NFL locks out players after union decertifies
posted at 2:00 pm on March 12, 2011 by Ed Morrissey
Last night I got an e-mail from Roger Goodell that I picked up after watching Battle: Los Angeles. I wondered what my old friend the NFL Commissioner wanted to tell me, presumably on the QT. The message was both personal and shocking:
Dear NFL Fan,
Well, OK, it wasn’t personal at all. Doesn’t the NFL know how to mail-merge their e-mail messages to personalize a greeting? What is this, 1998?
When I wrote to you last on behalf of the NFL, we promised you that we would work tirelessly to find a collectively bargained solution to our differences with the players’ union. Subsequent to that letter to you, we agreed that the fastest way to a fair agreement was for everyone to work together through a mediation process. For the last three weeks I have personally attended every session of mediation, which is a process our clubs sincerely believe in.
Unfortunately, I have to tell you that earlier today the players’ union walked away from mediation and collective bargaining and has initiated litigation against the clubs.
I checked this allegation from Dear NFL Commissioner when I got home, and sure enough:
NFL star Tom Brady and several other players filed an antitrust class action against the league Friday in Minnesota, only hours after the NFL Players Association decertified itself amid failed negotiations.
Exercising the so-called nuclear option, the NFLPA renounced its status as the collective bargaining representative of NFL players, a move that allows players to sue the league under antitrust laws.
Within hours, MVP quarterback Brady and several other players sued the league for running an allegedly illegal price-fixing scheme — in the form of the league salary cap — and other purported antitrust violations.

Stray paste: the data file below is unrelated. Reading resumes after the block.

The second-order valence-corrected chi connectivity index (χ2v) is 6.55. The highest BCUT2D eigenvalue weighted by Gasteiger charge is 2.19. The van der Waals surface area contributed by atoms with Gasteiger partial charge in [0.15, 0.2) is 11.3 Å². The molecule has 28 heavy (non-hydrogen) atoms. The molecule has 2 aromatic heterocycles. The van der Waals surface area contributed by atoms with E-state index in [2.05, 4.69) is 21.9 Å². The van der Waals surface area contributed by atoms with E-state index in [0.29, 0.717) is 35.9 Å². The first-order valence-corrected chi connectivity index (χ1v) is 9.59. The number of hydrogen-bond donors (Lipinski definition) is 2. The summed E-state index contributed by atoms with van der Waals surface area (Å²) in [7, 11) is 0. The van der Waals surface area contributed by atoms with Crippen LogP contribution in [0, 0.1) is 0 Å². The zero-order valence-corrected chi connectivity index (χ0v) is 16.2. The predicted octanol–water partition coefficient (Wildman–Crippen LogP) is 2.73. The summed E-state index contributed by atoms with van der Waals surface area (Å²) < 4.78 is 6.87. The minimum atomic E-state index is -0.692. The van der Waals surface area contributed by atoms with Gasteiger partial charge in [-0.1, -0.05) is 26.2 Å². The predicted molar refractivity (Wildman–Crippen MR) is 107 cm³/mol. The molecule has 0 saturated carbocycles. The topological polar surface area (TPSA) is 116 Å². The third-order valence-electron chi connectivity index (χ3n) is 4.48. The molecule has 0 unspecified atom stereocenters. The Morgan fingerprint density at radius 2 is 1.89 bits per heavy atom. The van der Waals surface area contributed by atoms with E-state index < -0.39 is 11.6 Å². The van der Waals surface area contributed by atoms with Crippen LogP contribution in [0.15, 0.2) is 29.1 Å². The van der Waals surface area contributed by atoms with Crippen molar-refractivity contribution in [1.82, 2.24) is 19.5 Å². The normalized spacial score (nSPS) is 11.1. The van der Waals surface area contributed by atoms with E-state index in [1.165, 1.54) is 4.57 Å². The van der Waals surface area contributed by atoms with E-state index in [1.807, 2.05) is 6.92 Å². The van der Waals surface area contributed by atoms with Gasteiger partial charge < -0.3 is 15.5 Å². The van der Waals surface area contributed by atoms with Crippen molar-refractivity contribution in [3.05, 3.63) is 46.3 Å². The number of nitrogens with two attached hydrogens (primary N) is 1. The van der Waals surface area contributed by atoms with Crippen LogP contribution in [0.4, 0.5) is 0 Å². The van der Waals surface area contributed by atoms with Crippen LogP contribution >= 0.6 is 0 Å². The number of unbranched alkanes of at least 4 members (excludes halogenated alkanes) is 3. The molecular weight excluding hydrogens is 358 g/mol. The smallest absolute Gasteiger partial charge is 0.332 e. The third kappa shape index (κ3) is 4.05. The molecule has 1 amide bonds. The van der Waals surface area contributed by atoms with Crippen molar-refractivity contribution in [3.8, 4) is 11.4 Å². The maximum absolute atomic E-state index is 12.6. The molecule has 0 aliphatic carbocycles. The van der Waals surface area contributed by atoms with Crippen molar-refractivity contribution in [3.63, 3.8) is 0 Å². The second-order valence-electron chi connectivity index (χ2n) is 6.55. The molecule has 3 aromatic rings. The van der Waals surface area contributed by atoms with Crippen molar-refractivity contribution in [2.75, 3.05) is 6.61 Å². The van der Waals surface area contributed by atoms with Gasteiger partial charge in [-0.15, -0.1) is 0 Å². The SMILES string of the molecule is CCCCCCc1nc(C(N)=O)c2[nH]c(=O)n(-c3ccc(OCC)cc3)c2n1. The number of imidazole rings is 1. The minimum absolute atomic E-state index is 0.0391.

And now the league has rebutted the charges of a price-fixing trust by, er, all agreeing to lock out the employees:
The NFL officially announced a lockout of players by team owners following the move by the players’ union to dissolve themselves and pursue action against the league in the courts, the league said in a statement on Saturday.
A lockout effectively closes down the league’s activities and will halt any trade activities and any other dealings between players and clubs.
It’s well worth noting that the NFLPA didn’t seem to have a problem with price-fixing trusts when they got paid handsomely from the proceeds in the last collective bargaining agreement. Closed-shop unions that demand minimum salaries with fixed steps can also be described as a “price-fixing trust,” at least in a literal sense. And it’s also well worth noting that the league has threatened a “nuclear option” of their own for months with a lockout if players didn’t meet their demands for more off-the-top money for facilities and a longer schedule for an already grueling football season.
So now we have billionaires locking out multimillionaires who refuse to play a game that generates fortunes for all involved … and both sides want the courts and the fans to blame the other side for the problem and solve issues that even the people who have the most at stake can’t resolve. Don’t expect much sympathy from the fans who shell out the money that wealthy athletes and owners want to tear from each others’ bank accounts. If the NFL fumbles away the 2011 season, fans will simply find other places to spend that money, and more grateful recipients for those entertainment dollars.
And that experience may have some of us wondering why we bothered to support spoiled multimillionaires and billionaires in the first place.
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